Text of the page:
This word [11787, the Sovereign] is often applied to magistrates, fathers, and other human lers; but, in every instance in which it occurs, as here, with the emphatic prefix 17, it is used only as a name of Deity. - JOHN HENRY MICHAELIS; apud Smith's Script. Test. vol. i. p. 442. [This extract is made principally in order to introduce the following remark:- Supposing it perfectly evident, as some Unitarians think, that the Lord or Sovereign, even the messenger of the covenant, here designates Jehovah himself, it by no means follows that any reference is made to a being called the second person of the Trinity. Indeed some eminent Trinitarians, such as SCHULZ and the younger ROSENMÜLLER, as we have already seen (vide p. 108), are of opinion, that by the term angel or messenger of Jehovah is frequently meant in Scripture " that visible symbol by which the Deity manifested himself to men;" excluding any notion of hypostatical distinctions in the essence of the Godhead.]

minan 78301, even the messenger of the covenant. Christ is called the angel, or messenger, because he was sent by the Father into the world. - MUNSTER and CLARIUS.

He is called the messenger or angel of the covenant, because in him God founded the covenant of grace, and by him, as Mediator of it, administered it. DR. Pocock.

[The text now considered is the last of those which are generally adduced from the Old Testament in favour of the received opinion concerning God, Christ, and the Holy Spirit. We have now, by the aid of the most distinguished divines professing Trinitarianism, cleared some of the simple and sublime passages of the Jewish Scriptures from the mystical clouds which have been too often thrown around them; and, by the same means, have shown that the more obscure places are either unfit for proving the truth of any essential point in theology, or are susceptible of being rendered and interpreted in such a manner as to be in complete unison with the great doctrine of reason and revelation, that God is one - one in the common acceptation of the word. We have laid down “ line upon line"accumulateil criticisms, explanations, and remarks — from the works of Trinitarian theologians, some of whom, in interpreting Scripture, seem to have endeavoured to know nought of sect or system, and others who have ransacked every portion of Holy Writ with the view apparently of making it speak the language of reputed orthodoxy; but all severally acknowledging, in one place or another, that the texts of the Old Testament commonly alleged in support of what is called the Trinity do not at all prove that doctrine; — making these admissions, too, sometimes in language as strong and express as has proceeded from the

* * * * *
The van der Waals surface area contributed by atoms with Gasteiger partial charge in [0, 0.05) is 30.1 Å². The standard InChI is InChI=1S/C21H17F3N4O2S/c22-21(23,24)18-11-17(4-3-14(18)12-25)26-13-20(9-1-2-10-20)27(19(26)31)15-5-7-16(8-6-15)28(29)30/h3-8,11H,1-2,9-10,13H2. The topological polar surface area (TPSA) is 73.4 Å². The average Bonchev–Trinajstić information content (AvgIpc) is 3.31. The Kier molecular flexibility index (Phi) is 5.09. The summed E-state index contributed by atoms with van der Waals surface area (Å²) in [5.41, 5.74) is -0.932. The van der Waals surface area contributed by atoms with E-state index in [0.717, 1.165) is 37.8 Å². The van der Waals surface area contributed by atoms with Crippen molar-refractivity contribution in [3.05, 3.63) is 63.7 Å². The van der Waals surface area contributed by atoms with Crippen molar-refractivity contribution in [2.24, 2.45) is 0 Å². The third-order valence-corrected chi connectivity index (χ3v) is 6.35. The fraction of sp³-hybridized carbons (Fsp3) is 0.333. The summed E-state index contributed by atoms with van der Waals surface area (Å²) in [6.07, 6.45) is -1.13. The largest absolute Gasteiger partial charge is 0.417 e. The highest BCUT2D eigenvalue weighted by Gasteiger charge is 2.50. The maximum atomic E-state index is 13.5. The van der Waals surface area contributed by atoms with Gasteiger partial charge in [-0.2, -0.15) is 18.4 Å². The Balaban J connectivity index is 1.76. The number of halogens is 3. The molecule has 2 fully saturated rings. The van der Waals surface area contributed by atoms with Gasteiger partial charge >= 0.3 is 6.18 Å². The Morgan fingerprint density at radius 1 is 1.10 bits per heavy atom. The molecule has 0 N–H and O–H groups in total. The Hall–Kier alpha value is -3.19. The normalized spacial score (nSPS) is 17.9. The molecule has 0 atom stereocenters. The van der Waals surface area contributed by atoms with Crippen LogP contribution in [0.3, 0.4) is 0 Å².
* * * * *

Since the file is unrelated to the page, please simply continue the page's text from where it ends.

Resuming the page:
Unitarian. But we fully admit, that these concessions are not sufficient for settling the controversy. It may be, that the Deity purposely withheld the knowledge of his nature from his chosen people. be, that he designed not to reveal what he was and is, until “ the fulness of the time," when the Lord Jesus Christ should make his appearance on the earth.

It may be, that he did reveal himself to the world, by the Saviour and his apostles, as not only One Being, but, in some mysterious sense, Three Persons; - not only as the sole Creator and Governor of the universe, but as God the Father, God the Son, and God the Holy Ghost, who existed, as distinct hypostases, from all eternity, the same in essence, and equal to each other in power and glory. Let us, then, ascertain whether he “who was in the bosom of the Father," and declared his will, taught this mysterious doctrine; and whether they to whom he gave authority to preach the gospel, and who “declared the whole counsel of God," have left in their writings any clear and indubitable traces of their having believed and preached the dogma of a Triune Divinity. And let us make this inquiry, as before, through the medium of the candour and learning of the professed believers in so-called orthodoxy.]

It may PART III.



Matt. i. 16: And Jacob begat Joseph, the husband of Mary, of “whom was born Jesus, who is called Christ.”

XPLOTOS, Christ, Messiah, Anointed One. We express ourselves in a very suspicious manner, by giving the name Christ to the divine nature of our Lord. That name can donote only a person who has received graces, gifts, and perfections, and a dignity, which he did not possess of himself. · BEAUSOBRE: Hist. de Manich. tom. i. p. 115; apud Lardner, vol. x. p. 177.

The word Christ bears the same signification in Greek, as Messiah in Hebrew; that is, anointed; a name generally applied to the Jewish kings, because it was usual to anoint them. See 1 Sam. x. 1; xvi. 1, 13; xxiv. 6.- LE CLERC.*

So was Jesus called, because he was appointed and consecrated by the Father to be King, Priest, and supreme Prophet of his church, in respect of his whole person. DIODATI.*

Our Mediator was called Christ, because he was anointed with the Holy Ghost above measure; and so set apart, and fully furnished with all authority and ability, to execute the offices of Prophet, Priest, and King of his church, in the estate both of his humiliation and exaltation.- WESTMINSTER DIVINES: Larger Catechism, Q. 42.

* It may be necessary to mention, that remarks by Le Clerc, without a reference to the work, are from his “ Nouveau Testament ;" and that consecutive commentaries, whether on single books, or on the whole of the New Testament, such as those of Diodati, Kuinoel, Stuart, Bloomfield, and others, will be but seldom referred to in the extracts. The names of the books, with the editions used, will be found at the end of the work, in a list of authors consulted. These being known, the place of any particular extract will, of course, be discovered under the text in question.